In October, the markets were down 10% from the July high, bond yields were touching 5%, and talk of a coming recession was rampant. What happened? Since 2008, the Fed has trained investors. Any financial or recessionary event jeopardizing the markets would be met with rate cuts and accommodative policy, writes Lance Roberts, editor of Bull Bear Report.
A Wall Street axiom says, “Sell the last Fed rate hike.” The reason is that when the Fed starts cutting rates, it is due to the onset of a recession, a bear market, or a financial event. At that point, as shown below, the markets are repricing for lower expectations of earnings growth rates and profitability.
And as Michael Lebowitz noted previously in Federal Reserve Pivots Are Not Bullish:
“Since 1970, there have been nine instances in which the Fed significantly cut the Fed Funds rate. The average maximum drawdown from the start of each rate reduction period to the market trough was 27.25%. The three most recent episodes saw larger-than-average drawdowns. Of the six other experiences, only one, 1974-1977, saw a drawdown worse than the average.”
Given that historical perspective, it certainly seems apparent that investors should NOT be anticipating a Fed rate-cutting cycle. Such should, in theory, coincide with the Fed working to counter a deflationary economic cycle or financial event.
Yet, since the beginning of November, the markets have risen sharply in anticipation of the Fed cutting rates as soon as the first quarter of 2024. More interestingly, the worse the economic data is, the more bullish investors have become looking for that policy reversal.
Before 2008, there was clear evidence that markets repriced lower when the Fed began a rate-cutting cycle. Such was because the realization of a financial event created selling pressure in the market. Stocks historically fell until that rate-cutting cycle was over and the catalyzing event was resolved.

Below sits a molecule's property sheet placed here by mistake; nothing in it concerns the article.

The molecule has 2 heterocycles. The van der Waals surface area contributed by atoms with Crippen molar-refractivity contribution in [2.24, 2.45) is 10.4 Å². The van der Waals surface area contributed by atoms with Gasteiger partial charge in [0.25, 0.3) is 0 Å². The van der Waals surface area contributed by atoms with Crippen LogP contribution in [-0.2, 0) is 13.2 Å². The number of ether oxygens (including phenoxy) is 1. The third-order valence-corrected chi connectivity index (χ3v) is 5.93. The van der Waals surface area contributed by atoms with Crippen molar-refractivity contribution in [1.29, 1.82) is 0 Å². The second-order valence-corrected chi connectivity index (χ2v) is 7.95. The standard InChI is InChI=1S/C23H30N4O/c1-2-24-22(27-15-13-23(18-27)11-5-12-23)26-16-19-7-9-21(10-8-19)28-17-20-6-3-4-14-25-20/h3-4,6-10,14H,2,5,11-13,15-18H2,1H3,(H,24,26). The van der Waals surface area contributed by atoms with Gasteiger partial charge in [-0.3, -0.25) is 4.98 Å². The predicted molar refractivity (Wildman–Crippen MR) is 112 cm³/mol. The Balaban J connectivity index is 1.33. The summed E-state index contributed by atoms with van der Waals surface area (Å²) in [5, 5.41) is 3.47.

But since 2008, markets have been trained to expect accommodation – and the training was completed with the Fed’s response to the “pandemic-era shutdown” that led to massive monetary and fiscal interventions.
There is currently a large contingent of investors who have never seen an actual bear market. For many investors in the markets today, their entire investing experience consists of continual interventions by the Federal Reserve. Therefore, it is unsurprising investors are fully trained to have “fear of missing out” regarding the next round of Fed support.
Using history as a guide, the many voices suggesting more bearish outcomes for 2024 seem logical. However, we must consider the impact of the Fed’s decade-long training of investors to “buy monetary policy changes.”
It may not make logical or fundamental sense. However, we must remain open to the possibility that markets are front-running the eventual Fed’s “ringing of the bell.”